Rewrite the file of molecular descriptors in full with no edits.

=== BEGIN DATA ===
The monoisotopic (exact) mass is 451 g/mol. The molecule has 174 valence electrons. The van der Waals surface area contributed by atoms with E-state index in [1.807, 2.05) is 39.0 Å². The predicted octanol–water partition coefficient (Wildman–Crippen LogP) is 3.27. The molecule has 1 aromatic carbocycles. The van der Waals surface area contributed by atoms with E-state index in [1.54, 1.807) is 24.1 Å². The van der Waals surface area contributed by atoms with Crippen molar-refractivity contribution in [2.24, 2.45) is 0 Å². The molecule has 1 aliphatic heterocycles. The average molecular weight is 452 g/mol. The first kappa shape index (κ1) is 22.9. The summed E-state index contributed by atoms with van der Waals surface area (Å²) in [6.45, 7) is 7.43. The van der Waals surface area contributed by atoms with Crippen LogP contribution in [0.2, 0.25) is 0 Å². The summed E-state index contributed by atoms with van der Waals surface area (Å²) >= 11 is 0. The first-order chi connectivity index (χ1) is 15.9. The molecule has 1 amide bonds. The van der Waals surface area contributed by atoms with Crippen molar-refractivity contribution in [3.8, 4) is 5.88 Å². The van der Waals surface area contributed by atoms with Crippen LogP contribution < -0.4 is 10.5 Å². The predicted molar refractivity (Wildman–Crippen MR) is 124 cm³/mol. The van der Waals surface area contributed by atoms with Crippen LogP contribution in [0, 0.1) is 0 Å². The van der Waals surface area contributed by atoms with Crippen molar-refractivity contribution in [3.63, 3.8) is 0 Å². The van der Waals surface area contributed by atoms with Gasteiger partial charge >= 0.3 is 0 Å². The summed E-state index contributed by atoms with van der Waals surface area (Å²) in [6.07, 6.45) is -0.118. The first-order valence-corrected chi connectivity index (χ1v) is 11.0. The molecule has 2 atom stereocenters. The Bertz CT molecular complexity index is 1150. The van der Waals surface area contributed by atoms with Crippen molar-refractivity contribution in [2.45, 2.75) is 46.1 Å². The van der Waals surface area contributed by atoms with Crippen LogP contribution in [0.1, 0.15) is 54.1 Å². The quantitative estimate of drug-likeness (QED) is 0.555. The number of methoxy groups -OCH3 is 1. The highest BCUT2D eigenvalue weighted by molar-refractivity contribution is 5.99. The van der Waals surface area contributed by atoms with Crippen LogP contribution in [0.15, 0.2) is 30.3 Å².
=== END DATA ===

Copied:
The monoisotopic (exact) mass is 451 g/mol. The molecule has 174 valence electrons. The van der Waals surface area contributed by atoms with E-state index in [1.807, 2.05) is 39.0 Å². The predicted octanol–water partition coefficient (Wildman–Crippen LogP) is 3.27. The molecule has 1 aromatic carbocycles. The van der Waals surface area contributed by atoms with E-state index in [1.54, 1.807) is 24.1 Å². The van der Waals surface area contributed by atoms with Crippen molar-refractivity contribution in [2.24, 2.45) is 0 Å². The molecule has 1 aliphatic heterocycles. The average molecular weight is 452 g/mol. The first kappa shape index (κ1) is 22.9. The summed E-state index contributed by atoms with van der Waals surface area (Å²) in [6.45, 7) is 7.43. The van der Waals surface area contributed by atoms with Crippen LogP contribution in [0.2, 0.25) is 0 Å². The summed E-state index contributed by atoms with van der Waals surface area (Å²) >= 11 is 0. The first-order chi connectivity index (χ1) is 15.9. The molecule has 1 amide bonds. The van der Waals surface area contributed by atoms with Crippen molar-refractivity contribution in [3.8, 4) is 5.88 Å². The van der Waals surface area contributed by atoms with Crippen LogP contribution < -0.4 is 10.5 Å². The predicted molar refractivity (Wildman–Crippen MR) is 124 cm³/mol. The van der Waals surface area contributed by atoms with Crippen LogP contribution in [0, 0.1) is 0 Å². The van der Waals surface area contributed by atoms with Crippen molar-refractivity contribution in [3.63, 3.8) is 0 Å². The van der Waals surface area contributed by atoms with Gasteiger partial charge >= 0.3 is 0 Å². The summed E-state index contributed by atoms with van der Waals surface area (Å²) in [6.07, 6.45) is -0.118. The first-order valence-corrected chi connectivity index (χ1v) is 11.0. The molecule has 2 atom stereocenters. The Bertz CT molecular complexity index is 1150. The van der Waals surface area contributed by atoms with Crippen molar-refractivity contribution in [2.45, 2.75) is 46.1 Å². The van der Waals surface area contributed by atoms with Crippen LogP contribution in [0.1, 0.15) is 54.1 Å². The quantitative estimate of drug-likeness (QED) is 0.555. The number of methoxy groups -OCH3 is 1. The highest BCUT2D eigenvalue weighted by molar-refractivity contribution is 5.99. The van der Waals surface area contributed by atoms with Crippen LogP contribution in [0.15, 0.2) is 30.3 Å².